Ross Ade Stadium Information
Nestled on the northern edge of the Purdue University campus in West Lafayette, Indiana, is the venerable Ross-Ade Stadium. It was dedicated on Nov. 22, 1924, in a game against intrastate rival Indiana, which the Boilermakers won 26-7. Since its opening, it has been the home field of Purdue Boilermakers football team.
The stadium is named after its two main benefactors, alumni David E. Ross, former president of the Board of Trustees, and George Ade, a playwright and humorist. It was Ross who developed the idea for the stadium and selected the site. Together, he and Ade purchased and presented the university with the 65-acre tract on which the stadium is located.
Ross-Ade Stadium features the Prescription Athletic Turf (PAT) drainage system. The system was developed by Purdue staffers William H. Daniel and Melvin Robey in the early 1970s. It was installed in the stadium in 1975 at a cost of about $125,000. The PAT system is a network of pipes connected to pumps that extract water from the grass. This help keep the field playable and virtually divot-proof, even during a storm dumping one inch of rain or more per hour.
Ross-Ade Stadium was built to replace the aging Stuart Field. The original seating capacity for Ross-Ade was 13,500, which roughly corresponds to the lower portion of the current facility’s west grandstand, and standing room for an additional 5,000 people. A series of additions and renovations pushed the seating capacity to almost 68,000, excluding 2,000 more in the standing room at a point in time. The largest crowd ever to see a game in Ross-Ade is 71,629 against Indiana on Nov 22, 1980. However, in 2001, Purdue University began a $70 million renovation, including widening both aisles and seats, which led to a reduced seating capacity of 62,500.
In the spring of 2000, it was announced that Ross-Ade would undergo a three-phase renovation, beginning the following year. Within 2001-2003, the 50-year-old Woodworth Memorial Press Box was replaced with a four-storey pavilion, housing the Shively Media Center, 34 luxury suites, and a 200-seat indoor club level. Other than that, the main concourse was expanded, outdoor club seats were added with exclusive access to the pavilion’s suites, and all concrete and benches were replaces. Additionally, new bathrooms and concession stands were added in the renovation process.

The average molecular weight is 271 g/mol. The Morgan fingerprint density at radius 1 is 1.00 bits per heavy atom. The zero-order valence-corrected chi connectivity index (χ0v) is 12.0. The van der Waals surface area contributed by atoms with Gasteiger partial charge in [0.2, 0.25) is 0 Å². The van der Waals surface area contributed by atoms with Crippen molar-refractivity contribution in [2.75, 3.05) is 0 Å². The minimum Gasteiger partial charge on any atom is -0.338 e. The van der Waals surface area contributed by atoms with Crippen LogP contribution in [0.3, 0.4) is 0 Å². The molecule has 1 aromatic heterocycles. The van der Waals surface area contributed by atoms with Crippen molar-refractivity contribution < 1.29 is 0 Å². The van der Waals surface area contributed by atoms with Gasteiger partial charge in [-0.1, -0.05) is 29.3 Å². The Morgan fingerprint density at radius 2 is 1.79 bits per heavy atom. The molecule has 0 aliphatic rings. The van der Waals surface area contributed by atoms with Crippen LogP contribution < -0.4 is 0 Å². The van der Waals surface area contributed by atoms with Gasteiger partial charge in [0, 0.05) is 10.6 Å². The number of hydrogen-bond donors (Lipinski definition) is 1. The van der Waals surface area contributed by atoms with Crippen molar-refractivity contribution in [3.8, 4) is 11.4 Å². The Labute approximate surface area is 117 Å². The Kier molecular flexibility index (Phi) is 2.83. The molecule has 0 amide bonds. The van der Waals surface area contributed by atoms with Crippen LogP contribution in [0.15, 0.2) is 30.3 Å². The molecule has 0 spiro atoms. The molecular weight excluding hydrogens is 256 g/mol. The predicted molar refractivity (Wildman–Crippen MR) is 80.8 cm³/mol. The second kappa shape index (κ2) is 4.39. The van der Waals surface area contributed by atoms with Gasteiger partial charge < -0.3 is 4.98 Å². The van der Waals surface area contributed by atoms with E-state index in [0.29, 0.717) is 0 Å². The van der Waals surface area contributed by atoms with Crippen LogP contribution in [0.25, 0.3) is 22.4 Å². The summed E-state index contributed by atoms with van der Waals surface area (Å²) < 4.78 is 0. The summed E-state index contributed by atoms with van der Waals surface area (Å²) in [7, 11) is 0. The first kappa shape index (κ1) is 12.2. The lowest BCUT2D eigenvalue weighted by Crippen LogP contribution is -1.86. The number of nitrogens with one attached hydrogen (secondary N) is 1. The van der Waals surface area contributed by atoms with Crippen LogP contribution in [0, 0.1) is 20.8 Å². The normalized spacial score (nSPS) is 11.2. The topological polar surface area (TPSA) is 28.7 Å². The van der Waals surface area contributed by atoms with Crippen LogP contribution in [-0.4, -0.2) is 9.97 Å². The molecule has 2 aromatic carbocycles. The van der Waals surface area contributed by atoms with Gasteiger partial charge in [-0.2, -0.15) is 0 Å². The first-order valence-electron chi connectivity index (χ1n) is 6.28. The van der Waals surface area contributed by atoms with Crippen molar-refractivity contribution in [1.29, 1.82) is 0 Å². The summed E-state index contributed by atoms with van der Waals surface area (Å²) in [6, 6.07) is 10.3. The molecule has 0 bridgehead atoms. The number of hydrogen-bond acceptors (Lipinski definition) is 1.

Although Phase II and III did not proceed as planned but, in 2009, former Athletic Director Morgan Burke indicated that the project may move forward in the near future still. Phase II was meant to be an addition of an upper deck to the east side of the stadium. While Phase III is to add an upper deck to the north end of the stadium, connecting the east upper deck and Pavilion area.
There has been a desire expressed by both former head coach Joe Tiller and Burke to remove seating in the south end zone. Their idea is to use the land for alternative purposes like building football administrative offices and locker rooms. Along with the offices and locker rooms, Burke has proposed shaping the land into a landscaped hill, providing lush views of campus scenery as well. Ultimately, these bleachers were removed in the summer of 2014, with restorative work performed on the concrete foundation on which the bleachers sat.
More renovations were done throughout the years.In June 2014, the south end-zone bleachers, which seated 6,100 spectators, were removed. This move was to avoid necessary safety upgrades and in preparation for proposed renovation projects. The removed area was converted to a patio area for fans to enjoy a more party-like atmosphere with several tables and a large concessions tent anchor the middle of the area. This change also makes the stadium the first for a regular game attendee able to purchase alcohol.
Through the 2017 season, Purdue boasts an all-time record of 282-186-13 at Ross-Ade, a .600 winning percentage. In summer 2017, Ross-Ade Stadium installed permanent stadium lights and a new sound system in 2018.
On March 27, 2019, it was announced that a memorial gate leading to student section entrance of Purdue University’s football stadium will be built in honor of Superfan Tyler Trent who died on January 1st, 2019 at the age of 20 from osteosarcoma a type of bone cancer. Trent was not just a Superfan of the Boilermakers, he was also a cancer activist who turned into a social media star by showing a great and positive attitude towards life.
For more information on the Ross-Ade Stadium at Purdue University please read these additional pages:
Ross Ade Stadium Parking:
Read about parking options and rules at the Ross Ade Stadium.
Read about our ticket guarantee and refund policies.
Ross Ade Stadium Seating Chart:
View the venue seating chart for most major events.